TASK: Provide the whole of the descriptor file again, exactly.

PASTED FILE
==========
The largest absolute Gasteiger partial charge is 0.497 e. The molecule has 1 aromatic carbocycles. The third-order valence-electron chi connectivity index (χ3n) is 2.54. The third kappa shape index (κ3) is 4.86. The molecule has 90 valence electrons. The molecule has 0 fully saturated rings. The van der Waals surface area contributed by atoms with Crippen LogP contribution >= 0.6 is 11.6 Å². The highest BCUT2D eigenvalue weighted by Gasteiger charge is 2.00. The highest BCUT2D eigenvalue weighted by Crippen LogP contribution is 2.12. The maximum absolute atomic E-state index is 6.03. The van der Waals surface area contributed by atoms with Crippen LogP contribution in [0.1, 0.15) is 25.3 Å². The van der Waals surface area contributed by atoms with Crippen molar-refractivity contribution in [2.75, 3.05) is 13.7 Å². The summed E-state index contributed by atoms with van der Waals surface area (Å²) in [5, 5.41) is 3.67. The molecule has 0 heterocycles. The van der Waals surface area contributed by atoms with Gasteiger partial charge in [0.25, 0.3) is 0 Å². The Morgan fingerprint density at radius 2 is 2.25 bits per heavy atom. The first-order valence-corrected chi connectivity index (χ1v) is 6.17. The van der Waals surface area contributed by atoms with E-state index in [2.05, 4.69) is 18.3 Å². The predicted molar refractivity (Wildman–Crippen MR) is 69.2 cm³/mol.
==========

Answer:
The largest absolute Gasteiger partial charge is 0.497 e. The molecule has 1 aromatic carbocycles. The third-order valence-electron chi connectivity index (χ3n) is 2.54. The third kappa shape index (κ3) is 4.86. The molecule has 90 valence electrons. The molecule has 0 fully saturated rings. The van der Waals surface area contributed by atoms with Crippen LogP contribution >= 0.6 is 11.6 Å². The highest BCUT2D eigenvalue weighted by Gasteiger charge is 2.00. The highest BCUT2D eigenvalue weighted by Crippen LogP contribution is 2.12. The maximum absolute atomic E-state index is 6.03. The van der Waals surface area contributed by atoms with Crippen LogP contribution in [0.1, 0.15) is 25.3 Å². The van der Waals surface area contributed by atoms with Crippen molar-refractivity contribution in [2.75, 3.05) is 13.7 Å². The summed E-state index contributed by atoms with van der Waals surface area (Å²) in [5, 5.41) is 3.67. The molecule has 0 heterocycles. The van der Waals surface area contributed by atoms with Gasteiger partial charge in [0.25, 0.3) is 0 Å². The Morgan fingerprint density at radius 2 is 2.25 bits per heavy atom. The first-order valence-corrected chi connectivity index (χ1v) is 6.17. The van der Waals surface area contributed by atoms with E-state index in [2.05, 4.69) is 18.3 Å². The predicted molar refractivity (Wildman–Crippen MR) is 69.2 cm³/mol.